NAICU Washington Update

Troubling Maintenance-of-Effort Requirement in Education Jobs Bill

September 02, 2010

After months of sending bills back and forth between the chambers, Congress finally passed a $26 billion education jobs and state Medicaid funding bill in early August. The bill included a "maintenance of effort" requirement (MOE) for states to keep up their funding for public K-12 and public higher education - but fails to similarly protect state funding for student aid for public or private students, or funding for private colleges.

The MOE requires states to maintain funding for public institutions of higher education at FY 2009 levels (or in the case of states with lower revenue collections, FY 2006) [link to language]. However, since it doesn't also address state student aid programs, it puts a bull's eye on these programs for state funding cuts.

The federal MOE provision is one of many recent examples of the growing intersection of federal and state policy making in higher education, and is certain to affect how each state association of private colleges lobbies its state house.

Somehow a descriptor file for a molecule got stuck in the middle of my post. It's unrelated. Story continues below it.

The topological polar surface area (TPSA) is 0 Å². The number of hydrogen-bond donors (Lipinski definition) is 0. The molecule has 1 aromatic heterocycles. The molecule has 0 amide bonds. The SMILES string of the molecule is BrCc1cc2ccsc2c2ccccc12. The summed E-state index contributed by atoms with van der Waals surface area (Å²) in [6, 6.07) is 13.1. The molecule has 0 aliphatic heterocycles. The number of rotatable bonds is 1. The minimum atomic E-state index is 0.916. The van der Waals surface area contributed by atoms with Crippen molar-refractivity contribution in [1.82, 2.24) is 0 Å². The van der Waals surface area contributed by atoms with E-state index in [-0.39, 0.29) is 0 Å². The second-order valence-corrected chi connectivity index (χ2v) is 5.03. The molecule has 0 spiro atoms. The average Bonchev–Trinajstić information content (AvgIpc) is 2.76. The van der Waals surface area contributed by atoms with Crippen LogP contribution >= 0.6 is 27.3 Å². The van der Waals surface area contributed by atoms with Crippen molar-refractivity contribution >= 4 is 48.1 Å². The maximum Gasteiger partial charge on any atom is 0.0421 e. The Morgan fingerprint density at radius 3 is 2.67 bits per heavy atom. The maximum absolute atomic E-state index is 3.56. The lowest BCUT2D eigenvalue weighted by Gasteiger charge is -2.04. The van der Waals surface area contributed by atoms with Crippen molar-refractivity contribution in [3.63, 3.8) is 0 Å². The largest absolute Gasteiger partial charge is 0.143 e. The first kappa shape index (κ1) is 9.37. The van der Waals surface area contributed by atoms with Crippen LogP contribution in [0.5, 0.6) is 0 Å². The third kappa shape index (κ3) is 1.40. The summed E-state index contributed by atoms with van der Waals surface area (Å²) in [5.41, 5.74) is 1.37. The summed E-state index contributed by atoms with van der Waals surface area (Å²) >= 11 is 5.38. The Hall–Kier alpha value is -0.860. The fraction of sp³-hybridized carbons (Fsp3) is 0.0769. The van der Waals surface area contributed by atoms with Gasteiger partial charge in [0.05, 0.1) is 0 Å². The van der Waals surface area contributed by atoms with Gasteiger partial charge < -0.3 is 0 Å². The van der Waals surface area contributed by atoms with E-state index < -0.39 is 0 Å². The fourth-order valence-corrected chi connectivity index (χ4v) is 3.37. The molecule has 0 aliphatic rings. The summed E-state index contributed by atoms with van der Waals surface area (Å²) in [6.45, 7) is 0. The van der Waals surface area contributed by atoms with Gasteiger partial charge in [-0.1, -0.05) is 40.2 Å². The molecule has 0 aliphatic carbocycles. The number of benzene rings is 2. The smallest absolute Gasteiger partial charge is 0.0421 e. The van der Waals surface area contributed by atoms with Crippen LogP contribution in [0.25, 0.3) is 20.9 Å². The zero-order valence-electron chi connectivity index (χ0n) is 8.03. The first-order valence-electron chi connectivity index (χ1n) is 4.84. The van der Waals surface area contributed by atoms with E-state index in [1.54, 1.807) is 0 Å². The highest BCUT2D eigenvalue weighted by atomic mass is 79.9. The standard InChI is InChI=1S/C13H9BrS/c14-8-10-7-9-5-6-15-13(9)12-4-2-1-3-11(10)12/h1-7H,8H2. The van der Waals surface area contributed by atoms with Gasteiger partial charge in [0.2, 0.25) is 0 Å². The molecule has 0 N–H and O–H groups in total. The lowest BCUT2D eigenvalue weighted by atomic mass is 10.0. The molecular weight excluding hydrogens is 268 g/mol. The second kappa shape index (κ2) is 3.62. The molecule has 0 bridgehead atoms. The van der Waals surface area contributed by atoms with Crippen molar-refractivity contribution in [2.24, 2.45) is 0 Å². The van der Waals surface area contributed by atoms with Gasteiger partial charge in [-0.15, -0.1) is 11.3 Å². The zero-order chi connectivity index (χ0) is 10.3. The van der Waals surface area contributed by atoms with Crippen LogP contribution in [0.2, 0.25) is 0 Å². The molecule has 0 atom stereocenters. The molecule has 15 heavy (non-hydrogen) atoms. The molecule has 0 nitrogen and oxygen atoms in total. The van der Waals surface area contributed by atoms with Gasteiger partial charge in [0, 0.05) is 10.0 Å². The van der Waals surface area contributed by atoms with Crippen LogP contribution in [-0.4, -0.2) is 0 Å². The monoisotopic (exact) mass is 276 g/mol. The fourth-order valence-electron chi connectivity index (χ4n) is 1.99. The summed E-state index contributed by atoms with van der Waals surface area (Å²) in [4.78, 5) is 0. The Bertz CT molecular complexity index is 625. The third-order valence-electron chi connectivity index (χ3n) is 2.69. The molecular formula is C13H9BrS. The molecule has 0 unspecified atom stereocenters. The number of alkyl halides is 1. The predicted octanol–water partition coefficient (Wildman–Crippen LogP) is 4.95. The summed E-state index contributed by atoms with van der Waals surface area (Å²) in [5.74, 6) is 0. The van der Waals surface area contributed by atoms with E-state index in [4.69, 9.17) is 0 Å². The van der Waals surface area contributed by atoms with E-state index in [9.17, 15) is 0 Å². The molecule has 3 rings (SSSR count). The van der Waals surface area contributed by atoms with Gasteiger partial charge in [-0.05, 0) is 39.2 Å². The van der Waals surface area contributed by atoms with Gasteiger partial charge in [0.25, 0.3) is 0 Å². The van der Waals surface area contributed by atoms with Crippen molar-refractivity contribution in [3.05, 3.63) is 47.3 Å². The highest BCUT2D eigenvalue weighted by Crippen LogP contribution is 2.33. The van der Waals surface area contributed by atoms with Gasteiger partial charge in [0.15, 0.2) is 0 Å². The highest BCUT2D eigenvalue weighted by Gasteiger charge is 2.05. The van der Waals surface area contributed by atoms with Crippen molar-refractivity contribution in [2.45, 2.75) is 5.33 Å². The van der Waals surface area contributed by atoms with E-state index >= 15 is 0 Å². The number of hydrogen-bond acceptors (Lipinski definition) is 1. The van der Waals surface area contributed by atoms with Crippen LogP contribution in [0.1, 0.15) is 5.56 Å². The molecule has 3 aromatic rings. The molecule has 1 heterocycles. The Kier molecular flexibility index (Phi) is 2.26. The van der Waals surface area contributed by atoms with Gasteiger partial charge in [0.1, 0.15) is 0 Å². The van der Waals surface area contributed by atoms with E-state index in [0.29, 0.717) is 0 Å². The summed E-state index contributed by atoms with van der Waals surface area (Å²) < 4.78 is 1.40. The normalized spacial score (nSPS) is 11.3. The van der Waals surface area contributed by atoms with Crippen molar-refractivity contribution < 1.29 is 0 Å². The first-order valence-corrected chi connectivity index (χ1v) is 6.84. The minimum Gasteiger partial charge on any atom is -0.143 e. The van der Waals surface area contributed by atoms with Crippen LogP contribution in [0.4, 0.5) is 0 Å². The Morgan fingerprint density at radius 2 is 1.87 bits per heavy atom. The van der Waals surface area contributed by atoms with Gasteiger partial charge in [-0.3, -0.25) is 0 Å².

NAICU and its state executive colleagues have been working with Congress to improve federal MOE language since the issue first arose 18 months ago in the 2009 stimulus bill. At the time, the combination of increases in the Pell Grant maximum and the MOE for public K-12 and public higher education gave state legislatures two arguments for cutting state student aid - especially for students at private colleges. This was, of course, not the congressional intent of the Pell Grant increases during economic downturn.

It is critically important for NAICU, the state executives, and member presidents to continue to work with congressional and state representatives on the federal MOE issue - educating them about the unintended consequences on state spending for education. Its effect is especially profound on student aid for students at both public and private colleges, and in some states, on state spending directly for private institutions. Local anecdotes, state budget information, and student aid data will help make the case at the state and federal level.

MORE News from NAICU